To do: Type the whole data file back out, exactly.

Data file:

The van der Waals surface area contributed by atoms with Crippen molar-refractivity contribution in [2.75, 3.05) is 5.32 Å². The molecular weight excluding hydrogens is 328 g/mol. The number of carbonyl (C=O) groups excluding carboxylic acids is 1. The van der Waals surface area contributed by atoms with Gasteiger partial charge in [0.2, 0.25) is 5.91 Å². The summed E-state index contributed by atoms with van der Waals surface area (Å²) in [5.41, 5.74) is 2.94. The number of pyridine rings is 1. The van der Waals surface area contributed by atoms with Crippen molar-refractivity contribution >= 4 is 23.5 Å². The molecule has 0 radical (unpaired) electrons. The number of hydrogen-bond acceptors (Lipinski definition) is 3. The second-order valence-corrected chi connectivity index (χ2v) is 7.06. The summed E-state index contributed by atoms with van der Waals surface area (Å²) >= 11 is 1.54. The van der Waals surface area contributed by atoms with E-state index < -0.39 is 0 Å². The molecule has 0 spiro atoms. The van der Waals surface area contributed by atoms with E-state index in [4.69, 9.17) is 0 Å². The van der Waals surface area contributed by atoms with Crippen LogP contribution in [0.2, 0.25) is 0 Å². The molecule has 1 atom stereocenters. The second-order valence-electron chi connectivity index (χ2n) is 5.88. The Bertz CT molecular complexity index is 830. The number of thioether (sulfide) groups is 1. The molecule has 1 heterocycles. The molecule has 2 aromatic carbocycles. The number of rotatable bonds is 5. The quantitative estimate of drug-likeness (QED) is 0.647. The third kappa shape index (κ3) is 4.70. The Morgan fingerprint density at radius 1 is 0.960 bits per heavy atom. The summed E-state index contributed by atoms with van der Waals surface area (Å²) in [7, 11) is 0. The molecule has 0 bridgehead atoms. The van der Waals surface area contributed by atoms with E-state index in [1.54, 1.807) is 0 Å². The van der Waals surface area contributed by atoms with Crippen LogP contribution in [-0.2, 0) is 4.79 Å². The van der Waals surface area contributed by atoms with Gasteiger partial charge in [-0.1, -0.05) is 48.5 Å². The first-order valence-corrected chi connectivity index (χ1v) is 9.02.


The van der Waals surface area contributed by atoms with Crippen molar-refractivity contribution in [2.75, 3.05) is 5.32 Å². The molecular weight excluding hydrogens is 328 g/mol. The number of carbonyl (C=O) groups excluding carboxylic acids is 1. The van der Waals surface area contributed by atoms with Gasteiger partial charge in [0.2, 0.25) is 5.91 Å². The summed E-state index contributed by atoms with van der Waals surface area (Å²) in [5.41, 5.74) is 2.94. The number of pyridine rings is 1. The van der Waals surface area contributed by atoms with Crippen molar-refractivity contribution >= 4 is 23.5 Å². The molecule has 0 radical (unpaired) electrons. The number of hydrogen-bond acceptors (Lipinski definition) is 3. The second-order valence-corrected chi connectivity index (χ2v) is 7.06. The summed E-state index contributed by atoms with van der Waals surface area (Å²) >= 11 is 1.54. The van der Waals surface area contributed by atoms with E-state index < -0.39 is 0 Å². The molecule has 0 spiro atoms. The van der Waals surface area contributed by atoms with E-state index in [4.69, 9.17) is 0 Å². The van der Waals surface area contributed by atoms with Crippen LogP contribution in [0.2, 0.25) is 0 Å². The molecule has 1 atom stereocenters. The second-order valence-electron chi connectivity index (χ2n) is 5.88. The Bertz CT molecular complexity index is 830. The number of thioether (sulfide) groups is 1. The molecule has 1 heterocycles. The molecule has 2 aromatic carbocycles. The number of rotatable bonds is 5. The quantitative estimate of drug-likeness (QED) is 0.647. The third kappa shape index (κ3) is 4.70. The Morgan fingerprint density at radius 1 is 0.960 bits per heavy atom. The summed E-state index contributed by atoms with van der Waals surface area (Å²) in [7, 11) is 0. The molecule has 0 bridgehead atoms. The van der Waals surface area contributed by atoms with E-state index in [1.54, 1.807) is 0 Å². The van der Waals surface area contributed by atoms with Crippen LogP contribution in [-0.2, 0) is 4.79 Å². The van der Waals surface area contributed by atoms with Gasteiger partial charge in [-0.1, -0.05) is 48.5 Å². The first-order valence-corrected chi connectivity index (χ1v) is 9.02.